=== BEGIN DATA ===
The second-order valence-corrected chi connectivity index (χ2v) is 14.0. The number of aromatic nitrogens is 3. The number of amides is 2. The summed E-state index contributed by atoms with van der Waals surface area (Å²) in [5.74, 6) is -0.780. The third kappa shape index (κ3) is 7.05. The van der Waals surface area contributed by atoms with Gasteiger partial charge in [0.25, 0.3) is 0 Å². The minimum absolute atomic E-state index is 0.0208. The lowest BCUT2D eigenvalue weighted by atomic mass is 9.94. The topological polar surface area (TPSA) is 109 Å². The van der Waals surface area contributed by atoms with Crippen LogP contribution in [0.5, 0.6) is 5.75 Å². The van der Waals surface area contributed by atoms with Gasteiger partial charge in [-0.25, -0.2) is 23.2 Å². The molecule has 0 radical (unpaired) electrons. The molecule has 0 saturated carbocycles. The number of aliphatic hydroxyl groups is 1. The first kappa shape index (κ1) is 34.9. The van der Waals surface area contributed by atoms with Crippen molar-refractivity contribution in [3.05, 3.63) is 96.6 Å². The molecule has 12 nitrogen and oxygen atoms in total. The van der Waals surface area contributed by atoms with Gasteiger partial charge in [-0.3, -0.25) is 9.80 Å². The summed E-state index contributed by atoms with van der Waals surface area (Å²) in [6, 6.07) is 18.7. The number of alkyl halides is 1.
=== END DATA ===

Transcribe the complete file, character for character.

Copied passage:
The second-order valence-corrected chi connectivity index (χ2v) is 14.0. The number of aromatic nitrogens is 3. The number of amides is 2. The summed E-state index contributed by atoms with van der Waals surface area (Å²) in [5.74, 6) is -0.780. The third kappa shape index (κ3) is 7.05. The van der Waals surface area contributed by atoms with Gasteiger partial charge in [0.25, 0.3) is 0 Å². The minimum absolute atomic E-state index is 0.0208. The lowest BCUT2D eigenvalue weighted by atomic mass is 9.94. The topological polar surface area (TPSA) is 109 Å². The van der Waals surface area contributed by atoms with Crippen LogP contribution in [0.5, 0.6) is 5.75 Å². The van der Waals surface area contributed by atoms with Gasteiger partial charge in [-0.25, -0.2) is 23.2 Å². The molecule has 0 radical (unpaired) electrons. The molecule has 0 saturated carbocycles. The number of aliphatic hydroxyl groups is 1. The first kappa shape index (κ1) is 34.9. The van der Waals surface area contributed by atoms with Crippen molar-refractivity contribution in [3.05, 3.63) is 96.6 Å². The molecule has 12 nitrogen and oxygen atoms in total. The van der Waals surface area contributed by atoms with Gasteiger partial charge in [-0.3, -0.25) is 9.80 Å². The summed E-state index contributed by atoms with van der Waals surface area (Å²) in [6, 6.07) is 18.7. The number of alkyl halides is 1.